[Numpy-discussion] why two versions of polyfit?

Travis Oliphant travis at continuum.io
Sun May 20 22:43:22 EDT 2012

Documentation helps are always welcome. 

Please make sure to advertise widely, though, that the new Polynomial class changes the ordering convention of the coefficients away from the Matlab standard.  

I think this will be a point of confusion unless it is carefully documented.  It's also why poly1d can't disappear (even though it would be nice to make it just a wrapper on top of the other Polynomial classes). 


On May 20, 2012, at 10:53 AM, Andreas Hilboll wrote:

>> On Sun, May 20, 2012 at 9:37 AM, Charles R Harris
>> <charlesr.harris at gmail.com <mailto:charlesr.harris at gmail.com>> wrote:
>>    On Sun, May 20, 2012 at 9:09 AM, Andreas Hilboll <lists at hilboll.de
>>    <mailto:lists at hilboll.de>> wrote:
>>        Hi,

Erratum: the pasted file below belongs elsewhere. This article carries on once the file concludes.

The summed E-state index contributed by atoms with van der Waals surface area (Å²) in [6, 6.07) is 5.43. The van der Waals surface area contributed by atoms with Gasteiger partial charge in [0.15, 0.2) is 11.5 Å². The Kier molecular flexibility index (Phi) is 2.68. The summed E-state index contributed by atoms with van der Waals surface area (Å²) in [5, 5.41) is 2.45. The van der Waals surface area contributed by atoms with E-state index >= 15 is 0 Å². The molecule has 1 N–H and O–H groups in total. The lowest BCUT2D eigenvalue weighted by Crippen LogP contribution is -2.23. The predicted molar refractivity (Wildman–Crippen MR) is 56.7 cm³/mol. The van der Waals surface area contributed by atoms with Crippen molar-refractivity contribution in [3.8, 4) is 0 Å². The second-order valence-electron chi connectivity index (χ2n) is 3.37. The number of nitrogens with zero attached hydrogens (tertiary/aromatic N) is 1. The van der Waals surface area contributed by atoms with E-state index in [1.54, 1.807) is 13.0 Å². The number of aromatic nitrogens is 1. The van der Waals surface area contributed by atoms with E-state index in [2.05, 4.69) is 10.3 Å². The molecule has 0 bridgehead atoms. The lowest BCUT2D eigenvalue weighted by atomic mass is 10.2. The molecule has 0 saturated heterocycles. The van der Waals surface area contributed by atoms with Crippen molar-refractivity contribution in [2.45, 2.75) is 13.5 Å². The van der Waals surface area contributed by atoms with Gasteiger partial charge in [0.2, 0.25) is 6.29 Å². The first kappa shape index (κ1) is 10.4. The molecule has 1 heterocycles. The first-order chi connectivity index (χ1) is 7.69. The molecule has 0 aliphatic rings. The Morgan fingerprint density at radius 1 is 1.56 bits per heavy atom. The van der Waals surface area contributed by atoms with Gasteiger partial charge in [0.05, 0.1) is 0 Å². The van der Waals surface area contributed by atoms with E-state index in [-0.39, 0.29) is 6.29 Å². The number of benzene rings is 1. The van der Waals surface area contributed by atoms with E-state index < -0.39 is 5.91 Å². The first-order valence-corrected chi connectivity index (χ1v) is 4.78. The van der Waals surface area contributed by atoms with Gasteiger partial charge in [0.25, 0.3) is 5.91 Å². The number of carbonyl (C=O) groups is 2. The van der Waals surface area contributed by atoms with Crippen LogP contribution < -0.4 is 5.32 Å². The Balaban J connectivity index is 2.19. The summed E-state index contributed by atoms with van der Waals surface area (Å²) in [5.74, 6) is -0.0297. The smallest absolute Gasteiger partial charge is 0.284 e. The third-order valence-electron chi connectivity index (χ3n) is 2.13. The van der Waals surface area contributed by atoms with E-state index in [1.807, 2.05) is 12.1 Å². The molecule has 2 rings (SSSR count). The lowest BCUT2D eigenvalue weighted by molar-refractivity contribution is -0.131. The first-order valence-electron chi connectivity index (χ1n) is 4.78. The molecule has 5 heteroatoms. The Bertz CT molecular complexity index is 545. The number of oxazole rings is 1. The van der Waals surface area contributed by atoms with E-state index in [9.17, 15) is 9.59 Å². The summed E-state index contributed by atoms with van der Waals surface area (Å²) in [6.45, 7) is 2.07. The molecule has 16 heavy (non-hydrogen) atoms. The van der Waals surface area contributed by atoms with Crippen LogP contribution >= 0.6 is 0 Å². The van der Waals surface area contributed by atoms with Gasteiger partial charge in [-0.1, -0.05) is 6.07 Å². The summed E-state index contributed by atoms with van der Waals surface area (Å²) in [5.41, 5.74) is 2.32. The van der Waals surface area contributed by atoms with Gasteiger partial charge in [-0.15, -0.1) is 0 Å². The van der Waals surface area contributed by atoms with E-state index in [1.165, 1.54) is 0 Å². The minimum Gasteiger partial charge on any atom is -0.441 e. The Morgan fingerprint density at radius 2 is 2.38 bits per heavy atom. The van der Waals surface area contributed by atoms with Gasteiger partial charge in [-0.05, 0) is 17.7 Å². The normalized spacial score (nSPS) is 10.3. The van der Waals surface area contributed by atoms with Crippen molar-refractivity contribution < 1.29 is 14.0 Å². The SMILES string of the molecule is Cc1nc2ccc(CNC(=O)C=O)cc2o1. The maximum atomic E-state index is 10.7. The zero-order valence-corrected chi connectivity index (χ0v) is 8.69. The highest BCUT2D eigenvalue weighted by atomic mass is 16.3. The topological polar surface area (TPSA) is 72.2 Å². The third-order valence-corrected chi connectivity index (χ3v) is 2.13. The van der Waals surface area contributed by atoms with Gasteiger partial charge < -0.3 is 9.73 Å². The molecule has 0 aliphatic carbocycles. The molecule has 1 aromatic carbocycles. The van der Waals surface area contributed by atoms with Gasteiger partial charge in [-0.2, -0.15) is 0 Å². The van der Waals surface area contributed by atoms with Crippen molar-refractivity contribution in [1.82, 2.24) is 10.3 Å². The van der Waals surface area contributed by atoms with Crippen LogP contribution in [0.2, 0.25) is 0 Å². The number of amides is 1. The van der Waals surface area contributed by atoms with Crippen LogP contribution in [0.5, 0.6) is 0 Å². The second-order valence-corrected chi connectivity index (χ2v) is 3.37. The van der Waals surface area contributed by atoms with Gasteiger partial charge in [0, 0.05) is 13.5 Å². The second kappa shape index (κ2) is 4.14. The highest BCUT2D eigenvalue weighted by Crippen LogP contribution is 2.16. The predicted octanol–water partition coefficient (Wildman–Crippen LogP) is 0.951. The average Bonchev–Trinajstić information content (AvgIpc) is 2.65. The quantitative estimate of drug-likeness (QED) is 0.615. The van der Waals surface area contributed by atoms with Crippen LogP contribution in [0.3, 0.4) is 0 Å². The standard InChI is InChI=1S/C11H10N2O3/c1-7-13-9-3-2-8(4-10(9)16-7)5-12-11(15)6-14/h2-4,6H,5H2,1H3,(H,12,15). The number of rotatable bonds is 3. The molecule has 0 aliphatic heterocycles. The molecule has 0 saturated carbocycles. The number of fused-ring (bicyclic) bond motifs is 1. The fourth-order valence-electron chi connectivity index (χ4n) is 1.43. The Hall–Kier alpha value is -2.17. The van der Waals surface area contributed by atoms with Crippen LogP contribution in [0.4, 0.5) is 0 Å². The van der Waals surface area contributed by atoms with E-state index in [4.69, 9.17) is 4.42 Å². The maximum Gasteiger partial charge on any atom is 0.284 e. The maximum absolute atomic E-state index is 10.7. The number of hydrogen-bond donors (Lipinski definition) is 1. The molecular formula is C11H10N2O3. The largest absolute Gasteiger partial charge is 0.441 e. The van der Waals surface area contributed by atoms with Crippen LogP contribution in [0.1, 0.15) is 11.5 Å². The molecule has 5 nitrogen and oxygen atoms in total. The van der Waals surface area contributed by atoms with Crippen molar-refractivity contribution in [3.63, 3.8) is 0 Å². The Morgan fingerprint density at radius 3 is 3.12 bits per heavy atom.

>>        I just noticed that there's two polyfit functions, one in
>>        numpy.lib.polynomial, and one in numpy.polynomial. What's the
>>        reason for
>>        this? The calling signatures aren't identical (the numpy.polynomial
>>        version supports weights), and I couldn't find a notice on why two
>>        versions exist.
>>    There are two different polynomial objects, Polynomial and poly1d.
>>    The Polynomial object is part of a newer group that also contains
>>    Lengendre, Chebyshev, etc., and doesn't have some of the problems
>>    that poly1d has. Poly1d is an older implementation.
> I think it would be beneficial for the user if this fact was noted
> somewhere in the docstring of the Poly1d implementation. Especially
> since numpy.polyfit is pointing to that old implementation. When I saw
> the polyfit function in the numpy namespace, I didn't bother checking if
> there's anything more sophisticated.
> I could add the appropriate links in the "see also" sections of the
> Poly1d docstrings, if you guys agree.
>> Oh, and the polyfit function in polynomial.polynomial isn't meant to be
>> used directly, it is mostly there to support the fit class function of
>> Polynomial. See the documentation here <http://preview.tinyurl.com/8289gfs>.
> Ah, okay. Thanks for that.
> Cheers,
> Andreas.
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